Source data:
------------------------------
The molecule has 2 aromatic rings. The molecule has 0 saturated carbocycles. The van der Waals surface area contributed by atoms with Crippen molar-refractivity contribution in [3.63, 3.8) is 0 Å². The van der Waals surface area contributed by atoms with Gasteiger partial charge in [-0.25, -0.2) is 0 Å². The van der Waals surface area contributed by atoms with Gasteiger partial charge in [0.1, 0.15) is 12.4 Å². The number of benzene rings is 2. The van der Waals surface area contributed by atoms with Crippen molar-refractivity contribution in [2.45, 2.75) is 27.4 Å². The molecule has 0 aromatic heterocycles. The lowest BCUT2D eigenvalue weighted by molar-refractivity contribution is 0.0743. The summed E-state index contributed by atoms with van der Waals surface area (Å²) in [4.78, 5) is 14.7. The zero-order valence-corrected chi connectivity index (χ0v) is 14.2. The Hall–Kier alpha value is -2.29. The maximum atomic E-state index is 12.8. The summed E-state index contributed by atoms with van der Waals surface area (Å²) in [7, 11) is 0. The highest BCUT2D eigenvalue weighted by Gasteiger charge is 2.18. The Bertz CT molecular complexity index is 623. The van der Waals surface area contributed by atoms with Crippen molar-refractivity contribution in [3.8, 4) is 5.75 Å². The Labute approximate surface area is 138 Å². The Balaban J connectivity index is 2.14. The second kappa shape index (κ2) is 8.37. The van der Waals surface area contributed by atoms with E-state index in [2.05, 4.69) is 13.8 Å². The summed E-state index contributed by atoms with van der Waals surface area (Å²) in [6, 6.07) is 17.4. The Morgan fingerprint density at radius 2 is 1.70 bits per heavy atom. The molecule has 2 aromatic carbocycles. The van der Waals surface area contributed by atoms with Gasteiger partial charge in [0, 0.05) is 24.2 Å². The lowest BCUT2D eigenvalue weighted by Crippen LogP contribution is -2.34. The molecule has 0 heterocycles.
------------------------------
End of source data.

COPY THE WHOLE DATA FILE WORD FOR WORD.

The molecule has 2 aromatic rings. The molecule has 0 saturated carbocycles. The van der Waals surface area contributed by atoms with Crippen molar-refractivity contribution in [3.63, 3.8) is 0 Å². The van der Waals surface area contributed by atoms with Gasteiger partial charge in [-0.25, -0.2) is 0 Å². The van der Waals surface area contributed by atoms with Gasteiger partial charge in [0.1, 0.15) is 12.4 Å². The number of benzene rings is 2. The van der Waals surface area contributed by atoms with Crippen molar-refractivity contribution in [2.45, 2.75) is 27.4 Å². The molecule has 0 aromatic heterocycles. The lowest BCUT2D eigenvalue weighted by molar-refractivity contribution is 0.0743. The summed E-state index contributed by atoms with van der Waals surface area (Å²) in [4.78, 5) is 14.7. The zero-order valence-corrected chi connectivity index (χ0v) is 14.2. The Hall–Kier alpha value is -2.29. The maximum atomic E-state index is 12.8. The summed E-state index contributed by atoms with van der Waals surface area (Å²) in [7, 11) is 0. The highest BCUT2D eigenvalue weighted by Gasteiger charge is 2.18. The Bertz CT molecular complexity index is 623. The van der Waals surface area contributed by atoms with Crippen molar-refractivity contribution in [3.8, 4) is 5.75 Å². The Labute approximate surface area is 138 Å². The Balaban J connectivity index is 2.14. The second kappa shape index (κ2) is 8.37. The van der Waals surface area contributed by atoms with E-state index in [2.05, 4.69) is 13.8 Å². The summed E-state index contributed by atoms with van der Waals surface area (Å²) in [6, 6.07) is 17.4. The Morgan fingerprint density at radius 2 is 1.70 bits per heavy atom. The molecule has 2 aromatic carbocycles. The van der Waals surface area contributed by atoms with Gasteiger partial charge in [0, 0.05) is 24.2 Å². The lowest BCUT2D eigenvalue weighted by Crippen LogP contribution is -2.34. The molecule has 0 heterocycles.